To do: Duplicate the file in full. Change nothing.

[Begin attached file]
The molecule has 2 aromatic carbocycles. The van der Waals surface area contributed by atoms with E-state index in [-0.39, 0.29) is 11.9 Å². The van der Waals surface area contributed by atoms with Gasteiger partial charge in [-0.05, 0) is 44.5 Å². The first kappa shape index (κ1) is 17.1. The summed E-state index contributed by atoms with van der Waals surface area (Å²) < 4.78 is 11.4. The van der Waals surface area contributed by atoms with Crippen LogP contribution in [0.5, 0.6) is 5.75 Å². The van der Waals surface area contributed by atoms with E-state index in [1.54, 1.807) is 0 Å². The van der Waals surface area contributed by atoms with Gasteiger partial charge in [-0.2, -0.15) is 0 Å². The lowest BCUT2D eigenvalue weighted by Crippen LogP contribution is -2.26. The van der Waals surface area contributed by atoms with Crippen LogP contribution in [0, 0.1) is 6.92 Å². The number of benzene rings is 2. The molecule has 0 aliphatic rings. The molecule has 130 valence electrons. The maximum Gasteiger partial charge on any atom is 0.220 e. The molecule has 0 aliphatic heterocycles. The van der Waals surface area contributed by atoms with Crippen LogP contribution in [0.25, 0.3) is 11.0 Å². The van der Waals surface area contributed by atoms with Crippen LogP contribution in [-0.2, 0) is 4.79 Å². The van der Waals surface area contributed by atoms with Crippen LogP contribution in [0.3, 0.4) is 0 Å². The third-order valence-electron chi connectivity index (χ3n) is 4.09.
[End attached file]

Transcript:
The molecule has 2 aromatic carbocycles. The van der Waals surface area contributed by atoms with E-state index in [-0.39, 0.29) is 11.9 Å². The van der Waals surface area contributed by atoms with Gasteiger partial charge in [-0.05, 0) is 44.5 Å². The first kappa shape index (κ1) is 17.1. The summed E-state index contributed by atoms with van der Waals surface area (Å²) < 4.78 is 11.4. The van der Waals surface area contributed by atoms with Crippen LogP contribution in [0.5, 0.6) is 5.75 Å². The van der Waals surface area contributed by atoms with E-state index in [1.54, 1.807) is 0 Å². The van der Waals surface area contributed by atoms with Gasteiger partial charge in [-0.2, -0.15) is 0 Å². The lowest BCUT2D eigenvalue weighted by Crippen LogP contribution is -2.26. The van der Waals surface area contributed by atoms with Crippen LogP contribution in [0, 0.1) is 6.92 Å². The number of benzene rings is 2. The molecule has 0 aliphatic rings. The molecule has 130 valence electrons. The maximum Gasteiger partial charge on any atom is 0.220 e. The molecule has 0 aliphatic heterocycles. The van der Waals surface area contributed by atoms with Crippen LogP contribution in [0.25, 0.3) is 11.0 Å². The van der Waals surface area contributed by atoms with Crippen LogP contribution in [-0.2, 0) is 4.79 Å². The van der Waals surface area contributed by atoms with Crippen LogP contribution in [0.3, 0.4) is 0 Å². The third-order valence-electron chi connectivity index (χ3n) is 4.09.